Published online by Cambridge University Press: 21 July 2022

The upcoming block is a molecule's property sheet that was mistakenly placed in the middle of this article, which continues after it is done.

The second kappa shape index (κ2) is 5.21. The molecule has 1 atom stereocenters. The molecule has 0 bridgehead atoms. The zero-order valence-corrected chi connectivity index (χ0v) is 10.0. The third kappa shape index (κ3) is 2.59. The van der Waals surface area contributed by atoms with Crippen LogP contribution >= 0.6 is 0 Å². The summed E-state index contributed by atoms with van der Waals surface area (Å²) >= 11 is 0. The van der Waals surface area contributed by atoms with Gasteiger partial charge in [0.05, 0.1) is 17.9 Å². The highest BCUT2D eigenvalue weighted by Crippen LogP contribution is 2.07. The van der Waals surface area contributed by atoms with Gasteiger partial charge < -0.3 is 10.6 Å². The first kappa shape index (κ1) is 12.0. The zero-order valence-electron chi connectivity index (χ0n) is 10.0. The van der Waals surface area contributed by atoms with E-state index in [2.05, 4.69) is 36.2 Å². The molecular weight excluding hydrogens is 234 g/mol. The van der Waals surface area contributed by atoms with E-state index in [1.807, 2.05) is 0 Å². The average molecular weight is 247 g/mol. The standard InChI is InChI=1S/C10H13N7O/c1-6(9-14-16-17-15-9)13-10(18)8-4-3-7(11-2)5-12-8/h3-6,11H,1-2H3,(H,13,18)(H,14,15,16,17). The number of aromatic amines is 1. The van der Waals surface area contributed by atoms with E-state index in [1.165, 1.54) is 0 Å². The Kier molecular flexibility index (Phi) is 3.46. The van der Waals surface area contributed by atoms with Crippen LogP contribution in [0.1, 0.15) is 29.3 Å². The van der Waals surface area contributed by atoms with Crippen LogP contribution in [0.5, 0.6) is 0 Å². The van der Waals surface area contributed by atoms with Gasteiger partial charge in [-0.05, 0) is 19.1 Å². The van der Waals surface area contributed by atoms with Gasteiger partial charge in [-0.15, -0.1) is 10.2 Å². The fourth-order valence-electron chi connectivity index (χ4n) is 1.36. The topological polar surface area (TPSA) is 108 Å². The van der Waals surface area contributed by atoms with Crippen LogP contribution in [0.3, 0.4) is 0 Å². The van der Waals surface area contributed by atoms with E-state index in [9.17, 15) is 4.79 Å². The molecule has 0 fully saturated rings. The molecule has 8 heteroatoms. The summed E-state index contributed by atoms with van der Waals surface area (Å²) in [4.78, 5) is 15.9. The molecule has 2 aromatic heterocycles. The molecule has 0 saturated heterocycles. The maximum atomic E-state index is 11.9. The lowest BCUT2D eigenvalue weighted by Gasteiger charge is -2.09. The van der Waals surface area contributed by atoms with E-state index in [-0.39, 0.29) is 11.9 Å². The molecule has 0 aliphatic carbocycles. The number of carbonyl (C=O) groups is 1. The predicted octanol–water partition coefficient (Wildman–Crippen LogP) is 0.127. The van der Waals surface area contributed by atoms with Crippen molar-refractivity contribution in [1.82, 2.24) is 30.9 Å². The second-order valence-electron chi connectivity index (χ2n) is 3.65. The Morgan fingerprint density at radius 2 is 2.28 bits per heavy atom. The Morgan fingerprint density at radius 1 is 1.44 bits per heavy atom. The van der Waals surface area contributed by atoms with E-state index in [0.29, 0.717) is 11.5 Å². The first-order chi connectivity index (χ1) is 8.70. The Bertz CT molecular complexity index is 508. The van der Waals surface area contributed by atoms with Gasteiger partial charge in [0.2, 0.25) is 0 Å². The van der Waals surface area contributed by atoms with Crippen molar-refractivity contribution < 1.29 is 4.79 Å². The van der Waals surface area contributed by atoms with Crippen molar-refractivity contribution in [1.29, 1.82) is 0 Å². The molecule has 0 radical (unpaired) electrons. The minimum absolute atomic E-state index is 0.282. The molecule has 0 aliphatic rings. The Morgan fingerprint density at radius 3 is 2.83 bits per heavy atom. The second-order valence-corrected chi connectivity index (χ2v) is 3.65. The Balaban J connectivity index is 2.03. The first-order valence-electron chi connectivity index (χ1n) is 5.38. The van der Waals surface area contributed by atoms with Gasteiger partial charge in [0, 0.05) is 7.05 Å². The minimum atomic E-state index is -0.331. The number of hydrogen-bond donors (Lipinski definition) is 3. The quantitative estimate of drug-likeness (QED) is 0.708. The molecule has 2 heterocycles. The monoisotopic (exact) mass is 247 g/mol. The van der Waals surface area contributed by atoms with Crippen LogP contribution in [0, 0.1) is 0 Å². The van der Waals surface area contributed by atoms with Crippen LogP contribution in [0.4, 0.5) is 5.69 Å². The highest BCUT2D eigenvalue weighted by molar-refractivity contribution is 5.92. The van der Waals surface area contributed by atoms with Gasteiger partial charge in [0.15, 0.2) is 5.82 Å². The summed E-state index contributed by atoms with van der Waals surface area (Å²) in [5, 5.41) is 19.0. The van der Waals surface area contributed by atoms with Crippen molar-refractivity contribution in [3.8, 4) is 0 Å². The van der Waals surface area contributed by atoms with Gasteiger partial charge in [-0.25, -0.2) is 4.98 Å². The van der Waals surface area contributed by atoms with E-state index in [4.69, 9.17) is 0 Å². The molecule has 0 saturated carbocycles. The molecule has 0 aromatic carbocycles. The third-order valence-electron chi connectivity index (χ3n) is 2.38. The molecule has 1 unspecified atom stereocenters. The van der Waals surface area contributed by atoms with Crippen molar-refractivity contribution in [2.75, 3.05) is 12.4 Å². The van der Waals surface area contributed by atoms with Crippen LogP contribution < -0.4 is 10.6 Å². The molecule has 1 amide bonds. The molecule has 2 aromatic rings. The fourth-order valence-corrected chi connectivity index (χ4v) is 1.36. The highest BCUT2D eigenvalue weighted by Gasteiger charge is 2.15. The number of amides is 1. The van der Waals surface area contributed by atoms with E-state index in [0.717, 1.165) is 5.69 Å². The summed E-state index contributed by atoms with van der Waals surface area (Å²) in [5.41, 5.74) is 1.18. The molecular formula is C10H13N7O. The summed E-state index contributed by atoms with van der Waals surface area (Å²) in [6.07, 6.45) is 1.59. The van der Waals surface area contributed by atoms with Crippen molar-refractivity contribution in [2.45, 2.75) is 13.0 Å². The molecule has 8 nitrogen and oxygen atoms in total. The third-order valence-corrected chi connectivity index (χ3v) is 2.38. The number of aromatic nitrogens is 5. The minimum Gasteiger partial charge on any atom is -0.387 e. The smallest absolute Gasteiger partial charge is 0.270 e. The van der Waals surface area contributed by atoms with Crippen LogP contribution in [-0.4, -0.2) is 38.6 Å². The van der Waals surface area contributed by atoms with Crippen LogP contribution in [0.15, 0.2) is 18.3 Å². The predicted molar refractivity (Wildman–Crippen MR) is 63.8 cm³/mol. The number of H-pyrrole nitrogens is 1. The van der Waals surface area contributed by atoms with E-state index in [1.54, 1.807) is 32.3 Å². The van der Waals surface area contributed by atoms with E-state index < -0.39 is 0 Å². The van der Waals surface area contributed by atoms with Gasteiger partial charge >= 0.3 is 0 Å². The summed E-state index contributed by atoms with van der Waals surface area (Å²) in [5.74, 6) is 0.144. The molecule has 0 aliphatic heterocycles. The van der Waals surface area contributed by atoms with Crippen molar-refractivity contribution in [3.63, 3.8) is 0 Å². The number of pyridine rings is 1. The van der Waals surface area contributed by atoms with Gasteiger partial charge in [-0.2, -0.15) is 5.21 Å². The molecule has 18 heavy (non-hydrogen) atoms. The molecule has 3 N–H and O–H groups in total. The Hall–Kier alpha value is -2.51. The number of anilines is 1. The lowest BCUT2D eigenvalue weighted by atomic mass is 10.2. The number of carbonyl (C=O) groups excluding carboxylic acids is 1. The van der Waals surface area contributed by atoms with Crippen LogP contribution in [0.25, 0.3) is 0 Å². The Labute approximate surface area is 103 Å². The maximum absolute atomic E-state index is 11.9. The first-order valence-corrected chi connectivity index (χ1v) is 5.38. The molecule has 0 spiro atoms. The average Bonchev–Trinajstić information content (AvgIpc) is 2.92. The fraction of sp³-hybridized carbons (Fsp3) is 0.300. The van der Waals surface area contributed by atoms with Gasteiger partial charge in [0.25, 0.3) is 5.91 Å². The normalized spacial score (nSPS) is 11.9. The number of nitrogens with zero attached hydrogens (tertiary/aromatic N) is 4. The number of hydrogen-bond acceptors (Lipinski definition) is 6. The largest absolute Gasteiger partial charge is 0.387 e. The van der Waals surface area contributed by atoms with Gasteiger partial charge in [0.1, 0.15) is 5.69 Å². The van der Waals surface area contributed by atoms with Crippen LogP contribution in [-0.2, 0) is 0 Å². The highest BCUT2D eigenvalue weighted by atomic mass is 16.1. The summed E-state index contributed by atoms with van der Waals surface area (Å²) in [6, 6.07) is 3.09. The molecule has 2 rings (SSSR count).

This chapter is about processes of display. Examining the history of ‘freakshows’ I argue that those labelled ‘freaks’ not only constituted part of the population of disabled people, but helped to contribute to the conceptualisation of that category in the public sphere. I argue that the popularity of the freakshow and the prevalence of impairment as a key part of it, attests to the significance of disability as a contemporary social concern. Relatedly, I argue that freakshows contributed to how disability came to be objectified as something ‘other’ and something beyond, if not antithetical to, the self. The chapter is structured around the lives of key performers on the nineteenth-century freakshow circuit: Joseph Merrick (the ‘Elephant Man’); Eng and Chung Bunker (the ‘original Siamese Twins’); Tom Wiggins (‘Blind Tom’); Krao (the ‘Missing Link’); and Maximo and Bartola (‘The Aztec Lilliputians’). It will be noted that all of these performers, except for my first example, Joseph Merrick, were not only disabled or disfigured but were also people of colour and often from colonial sites. This fact, which arises from the sources, tells us something important about the relationship between disability and race in the construction of bodily anomaly.